Hyderabad, Dec 31 (IANS) As 2021 draws to a close with the threat of a third wave of Covid-19 looming on in the new year, the plans of information technology companies for a partial return to office by the middle of 2022 may be delayed and the year is likely to see a hybrid model, a mix of both Work from Home and Work from Office.
At a time when parts of the country are witnessing a spike in Covid cases and new variant Omicron spreading fast, the IT/ITES companies in this key tech hub are on a wait and watch mode.
According to Hyderabad Software Enterprises Association (HYSEA), the apex body of IT/ITES companies in Hyderabad, the strategy of the companies could change as the situation unfolds.
"The industry is on a wait and watch mode at this stage as the impact of Omicron variant is yet to be completely understood and becomes more predictable," HYESA president Bharani K. Aroll told IANS.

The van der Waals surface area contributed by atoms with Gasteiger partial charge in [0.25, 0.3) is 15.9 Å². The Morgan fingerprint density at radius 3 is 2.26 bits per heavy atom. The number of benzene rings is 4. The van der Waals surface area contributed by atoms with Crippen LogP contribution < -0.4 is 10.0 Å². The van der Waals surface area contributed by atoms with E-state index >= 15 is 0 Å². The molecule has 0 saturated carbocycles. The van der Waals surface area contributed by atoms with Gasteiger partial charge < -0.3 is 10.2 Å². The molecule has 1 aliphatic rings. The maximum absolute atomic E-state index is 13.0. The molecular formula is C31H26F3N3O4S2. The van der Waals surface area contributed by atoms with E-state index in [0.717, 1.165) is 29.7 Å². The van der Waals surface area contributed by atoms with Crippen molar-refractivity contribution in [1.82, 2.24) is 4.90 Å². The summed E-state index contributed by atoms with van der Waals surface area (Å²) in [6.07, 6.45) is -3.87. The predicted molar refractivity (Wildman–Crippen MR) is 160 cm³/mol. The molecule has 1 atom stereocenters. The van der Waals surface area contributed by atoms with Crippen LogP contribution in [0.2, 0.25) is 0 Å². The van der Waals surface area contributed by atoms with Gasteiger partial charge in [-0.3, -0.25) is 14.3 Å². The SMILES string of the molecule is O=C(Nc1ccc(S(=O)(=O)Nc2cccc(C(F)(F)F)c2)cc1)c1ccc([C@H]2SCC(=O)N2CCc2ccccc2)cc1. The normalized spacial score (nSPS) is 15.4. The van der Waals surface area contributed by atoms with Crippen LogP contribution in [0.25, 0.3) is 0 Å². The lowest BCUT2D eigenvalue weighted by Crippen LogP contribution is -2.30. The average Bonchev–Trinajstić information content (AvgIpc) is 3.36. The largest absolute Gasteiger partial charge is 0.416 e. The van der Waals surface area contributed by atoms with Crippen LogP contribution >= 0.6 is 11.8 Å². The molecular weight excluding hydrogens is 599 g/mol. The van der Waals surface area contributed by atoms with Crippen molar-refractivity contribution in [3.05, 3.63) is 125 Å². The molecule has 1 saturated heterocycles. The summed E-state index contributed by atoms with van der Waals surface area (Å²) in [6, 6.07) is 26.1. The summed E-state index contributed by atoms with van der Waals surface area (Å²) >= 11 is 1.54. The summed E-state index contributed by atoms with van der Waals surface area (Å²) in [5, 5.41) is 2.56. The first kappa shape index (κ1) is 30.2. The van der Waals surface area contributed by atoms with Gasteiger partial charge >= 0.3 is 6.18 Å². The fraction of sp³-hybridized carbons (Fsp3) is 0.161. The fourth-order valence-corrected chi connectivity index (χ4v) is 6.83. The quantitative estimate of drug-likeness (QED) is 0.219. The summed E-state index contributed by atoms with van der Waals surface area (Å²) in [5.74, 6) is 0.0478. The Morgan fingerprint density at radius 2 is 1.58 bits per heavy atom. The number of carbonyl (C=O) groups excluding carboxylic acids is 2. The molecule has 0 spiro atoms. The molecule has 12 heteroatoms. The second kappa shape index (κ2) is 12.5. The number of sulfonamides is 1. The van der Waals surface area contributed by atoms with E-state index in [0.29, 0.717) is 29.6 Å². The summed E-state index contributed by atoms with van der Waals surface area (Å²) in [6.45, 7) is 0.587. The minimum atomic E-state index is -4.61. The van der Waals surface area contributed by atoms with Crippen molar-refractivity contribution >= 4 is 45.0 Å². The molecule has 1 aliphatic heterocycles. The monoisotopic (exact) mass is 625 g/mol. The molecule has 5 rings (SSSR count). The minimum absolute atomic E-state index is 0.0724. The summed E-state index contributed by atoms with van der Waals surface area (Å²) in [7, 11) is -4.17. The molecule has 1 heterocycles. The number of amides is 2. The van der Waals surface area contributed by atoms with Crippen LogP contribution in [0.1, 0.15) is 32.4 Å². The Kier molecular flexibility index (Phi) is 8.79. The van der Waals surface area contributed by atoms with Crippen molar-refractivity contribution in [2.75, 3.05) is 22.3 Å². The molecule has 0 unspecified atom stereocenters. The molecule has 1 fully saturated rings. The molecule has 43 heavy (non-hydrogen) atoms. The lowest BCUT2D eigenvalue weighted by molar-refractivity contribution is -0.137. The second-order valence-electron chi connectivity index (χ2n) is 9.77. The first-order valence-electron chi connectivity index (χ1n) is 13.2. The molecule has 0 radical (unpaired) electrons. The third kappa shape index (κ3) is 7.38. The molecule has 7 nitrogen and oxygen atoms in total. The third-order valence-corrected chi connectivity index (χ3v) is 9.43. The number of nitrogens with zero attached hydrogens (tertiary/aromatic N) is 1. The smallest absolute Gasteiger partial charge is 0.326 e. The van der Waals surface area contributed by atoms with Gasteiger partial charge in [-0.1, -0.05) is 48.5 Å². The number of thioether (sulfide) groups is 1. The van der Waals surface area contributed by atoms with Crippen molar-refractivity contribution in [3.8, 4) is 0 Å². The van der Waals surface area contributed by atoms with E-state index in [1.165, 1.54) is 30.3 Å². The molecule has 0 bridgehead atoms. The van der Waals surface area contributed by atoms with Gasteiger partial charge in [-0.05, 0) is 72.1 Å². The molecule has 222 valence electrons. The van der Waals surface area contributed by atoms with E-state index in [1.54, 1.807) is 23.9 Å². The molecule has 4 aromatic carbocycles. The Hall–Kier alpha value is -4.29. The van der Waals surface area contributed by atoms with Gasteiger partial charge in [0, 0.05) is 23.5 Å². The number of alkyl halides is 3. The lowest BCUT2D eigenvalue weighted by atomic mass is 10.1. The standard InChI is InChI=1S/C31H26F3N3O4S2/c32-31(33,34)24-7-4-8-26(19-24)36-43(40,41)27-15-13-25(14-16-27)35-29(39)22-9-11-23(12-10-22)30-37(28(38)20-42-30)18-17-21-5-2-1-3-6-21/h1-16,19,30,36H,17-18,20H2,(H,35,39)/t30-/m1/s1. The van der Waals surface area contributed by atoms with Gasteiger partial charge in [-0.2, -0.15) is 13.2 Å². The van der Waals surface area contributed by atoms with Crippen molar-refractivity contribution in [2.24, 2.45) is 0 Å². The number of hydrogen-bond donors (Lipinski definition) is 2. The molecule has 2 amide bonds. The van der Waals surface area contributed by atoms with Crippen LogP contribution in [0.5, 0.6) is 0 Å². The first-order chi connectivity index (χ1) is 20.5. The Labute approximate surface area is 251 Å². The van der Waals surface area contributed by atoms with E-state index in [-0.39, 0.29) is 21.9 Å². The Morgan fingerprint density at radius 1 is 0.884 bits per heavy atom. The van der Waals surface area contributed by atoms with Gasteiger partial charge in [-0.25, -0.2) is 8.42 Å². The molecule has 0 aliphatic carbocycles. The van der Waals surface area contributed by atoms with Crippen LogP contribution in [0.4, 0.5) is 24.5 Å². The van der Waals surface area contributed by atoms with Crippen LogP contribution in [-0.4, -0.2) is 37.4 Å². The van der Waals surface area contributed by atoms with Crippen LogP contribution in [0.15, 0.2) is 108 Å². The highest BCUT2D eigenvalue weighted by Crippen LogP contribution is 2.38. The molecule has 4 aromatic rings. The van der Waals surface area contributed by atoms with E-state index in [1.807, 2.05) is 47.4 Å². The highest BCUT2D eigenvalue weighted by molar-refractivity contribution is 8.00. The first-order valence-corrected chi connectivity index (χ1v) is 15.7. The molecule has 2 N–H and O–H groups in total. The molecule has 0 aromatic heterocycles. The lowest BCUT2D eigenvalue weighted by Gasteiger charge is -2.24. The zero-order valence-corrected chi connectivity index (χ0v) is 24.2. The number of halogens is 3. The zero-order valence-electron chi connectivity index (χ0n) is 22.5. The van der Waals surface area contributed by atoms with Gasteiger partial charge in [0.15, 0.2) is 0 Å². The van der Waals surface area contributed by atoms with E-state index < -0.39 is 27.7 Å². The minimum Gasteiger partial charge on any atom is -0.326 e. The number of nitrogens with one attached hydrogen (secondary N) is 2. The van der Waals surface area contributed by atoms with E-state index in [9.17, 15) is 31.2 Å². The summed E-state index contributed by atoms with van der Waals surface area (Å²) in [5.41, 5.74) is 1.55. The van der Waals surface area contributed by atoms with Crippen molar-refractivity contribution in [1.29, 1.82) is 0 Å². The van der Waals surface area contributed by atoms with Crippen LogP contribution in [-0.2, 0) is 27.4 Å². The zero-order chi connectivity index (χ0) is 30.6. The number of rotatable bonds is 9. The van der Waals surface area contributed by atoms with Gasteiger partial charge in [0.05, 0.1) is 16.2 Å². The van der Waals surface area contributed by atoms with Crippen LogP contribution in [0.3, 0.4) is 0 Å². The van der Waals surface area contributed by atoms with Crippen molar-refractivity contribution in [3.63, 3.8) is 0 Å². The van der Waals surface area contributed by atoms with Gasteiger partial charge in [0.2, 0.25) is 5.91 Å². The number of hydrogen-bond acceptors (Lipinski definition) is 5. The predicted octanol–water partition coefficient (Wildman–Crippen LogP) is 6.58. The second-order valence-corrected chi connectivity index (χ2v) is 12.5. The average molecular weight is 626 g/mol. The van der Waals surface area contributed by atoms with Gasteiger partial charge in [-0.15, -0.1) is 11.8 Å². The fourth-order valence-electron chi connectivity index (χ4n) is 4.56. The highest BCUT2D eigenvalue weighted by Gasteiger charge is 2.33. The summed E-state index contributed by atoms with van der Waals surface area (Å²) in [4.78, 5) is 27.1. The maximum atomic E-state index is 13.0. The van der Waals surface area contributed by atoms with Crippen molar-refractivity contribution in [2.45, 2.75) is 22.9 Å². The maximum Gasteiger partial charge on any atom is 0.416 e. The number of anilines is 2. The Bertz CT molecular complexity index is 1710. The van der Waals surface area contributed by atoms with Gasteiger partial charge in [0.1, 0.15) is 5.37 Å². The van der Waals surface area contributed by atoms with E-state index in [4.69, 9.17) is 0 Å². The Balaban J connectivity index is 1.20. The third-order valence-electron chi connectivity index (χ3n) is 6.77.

With the experts not ruling out new variants in the days to come, the IT companies are keeping their fingers crossed.
"It has become evident that the Covid is not going away soon and such variants may keep mutating as we step in 2022 . Therefore vaccination and following Covid protocols issued by the government are very important to prevent and control the spread," said Aroll.
According to him, as of now, the IT companies have not changed their original plans on return to office strategy. "However, the plans could change as the situation with the new variant evolves. The prediction is to see at least 40 per cent on an average return to office by April 2022, if the situation does not get worse," he added.
Industry observers say many companies are likely to follow Hybrid model, a mix of both Work From Home (WFH) and Work From Office (WFO) during 2022. The employees may be asked to work three days from the office and two days from home and each company may come up with its own model based on its working days and requirements.
Before the recent surge in cases and emergence of Omicron, five per cent of employees of large companies were working from the office. In the mid-size and small companies, around 30 and 70 per cent employees respectively were working from the office.